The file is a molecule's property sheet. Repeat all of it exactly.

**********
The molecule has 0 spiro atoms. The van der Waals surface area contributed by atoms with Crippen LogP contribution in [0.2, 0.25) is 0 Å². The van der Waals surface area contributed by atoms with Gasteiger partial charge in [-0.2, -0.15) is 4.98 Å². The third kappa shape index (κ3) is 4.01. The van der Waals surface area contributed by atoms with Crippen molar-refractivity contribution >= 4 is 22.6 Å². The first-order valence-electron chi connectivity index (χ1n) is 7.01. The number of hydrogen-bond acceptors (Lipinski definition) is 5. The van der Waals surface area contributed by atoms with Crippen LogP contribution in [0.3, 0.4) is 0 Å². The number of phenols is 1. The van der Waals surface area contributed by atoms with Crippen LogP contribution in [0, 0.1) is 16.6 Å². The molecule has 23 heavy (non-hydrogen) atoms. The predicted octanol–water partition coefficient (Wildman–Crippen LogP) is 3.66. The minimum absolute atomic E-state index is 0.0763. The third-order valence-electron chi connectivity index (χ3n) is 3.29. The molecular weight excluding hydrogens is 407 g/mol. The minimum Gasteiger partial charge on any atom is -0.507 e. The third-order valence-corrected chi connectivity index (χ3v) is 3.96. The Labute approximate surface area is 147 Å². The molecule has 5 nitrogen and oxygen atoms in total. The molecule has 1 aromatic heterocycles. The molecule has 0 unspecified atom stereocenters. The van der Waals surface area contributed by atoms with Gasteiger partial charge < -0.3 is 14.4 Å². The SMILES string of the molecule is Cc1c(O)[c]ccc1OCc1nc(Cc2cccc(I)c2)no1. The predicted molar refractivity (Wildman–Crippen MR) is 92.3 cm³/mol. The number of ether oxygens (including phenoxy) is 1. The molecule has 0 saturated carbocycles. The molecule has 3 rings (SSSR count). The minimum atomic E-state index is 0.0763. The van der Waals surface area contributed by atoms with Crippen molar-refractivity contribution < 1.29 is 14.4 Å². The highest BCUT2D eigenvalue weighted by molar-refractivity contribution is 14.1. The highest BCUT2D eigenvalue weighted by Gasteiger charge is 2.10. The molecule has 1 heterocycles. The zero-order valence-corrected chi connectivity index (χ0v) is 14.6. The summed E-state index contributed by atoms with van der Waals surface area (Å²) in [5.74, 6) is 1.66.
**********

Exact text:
The molecule has 0 spiro atoms. The van der Waals surface area contributed by atoms with Crippen LogP contribution in [0.2, 0.25) is 0 Å². The van der Waals surface area contributed by atoms with Gasteiger partial charge in [-0.2, -0.15) is 4.98 Å². The third kappa shape index (κ3) is 4.01. The van der Waals surface area contributed by atoms with Crippen molar-refractivity contribution >= 4 is 22.6 Å². The first-order valence-electron chi connectivity index (χ1n) is 7.01. The number of hydrogen-bond acceptors (Lipinski definition) is 5. The van der Waals surface area contributed by atoms with Crippen LogP contribution in [0.3, 0.4) is 0 Å². The number of phenols is 1. The van der Waals surface area contributed by atoms with Crippen LogP contribution in [0, 0.1) is 16.6 Å². The molecule has 23 heavy (non-hydrogen) atoms. The predicted octanol–water partition coefficient (Wildman–Crippen LogP) is 3.66. The minimum absolute atomic E-state index is 0.0763. The third-order valence-electron chi connectivity index (χ3n) is 3.29. The molecular weight excluding hydrogens is 407 g/mol. The minimum Gasteiger partial charge on any atom is -0.507 e. The third-order valence-corrected chi connectivity index (χ3v) is 3.96. The Labute approximate surface area is 147 Å². The molecule has 5 nitrogen and oxygen atoms in total. The molecule has 1 aromatic heterocycles. The molecule has 0 unspecified atom stereocenters. The van der Waals surface area contributed by atoms with Gasteiger partial charge < -0.3 is 14.4 Å². The SMILES string of the molecule is Cc1c(O)[c]ccc1OCc1nc(Cc2cccc(I)c2)no1. The predicted molar refractivity (Wildman–Crippen MR) is 92.3 cm³/mol. The number of ether oxygens (including phenoxy) is 1. The molecule has 0 saturated carbocycles. The molecule has 3 rings (SSSR count). The minimum atomic E-state index is 0.0763. The van der Waals surface area contributed by atoms with Crippen molar-refractivity contribution < 1.29 is 14.4 Å². The highest BCUT2D eigenvalue weighted by molar-refractivity contribution is 14.1. The highest BCUT2D eigenvalue weighted by Gasteiger charge is 2.10. The molecule has 1 heterocycles. The zero-order valence-corrected chi connectivity index (χ0v) is 14.6. The summed E-state index contributed by atoms with van der Waals surface area (Å²) in [5.74, 6) is 1.66.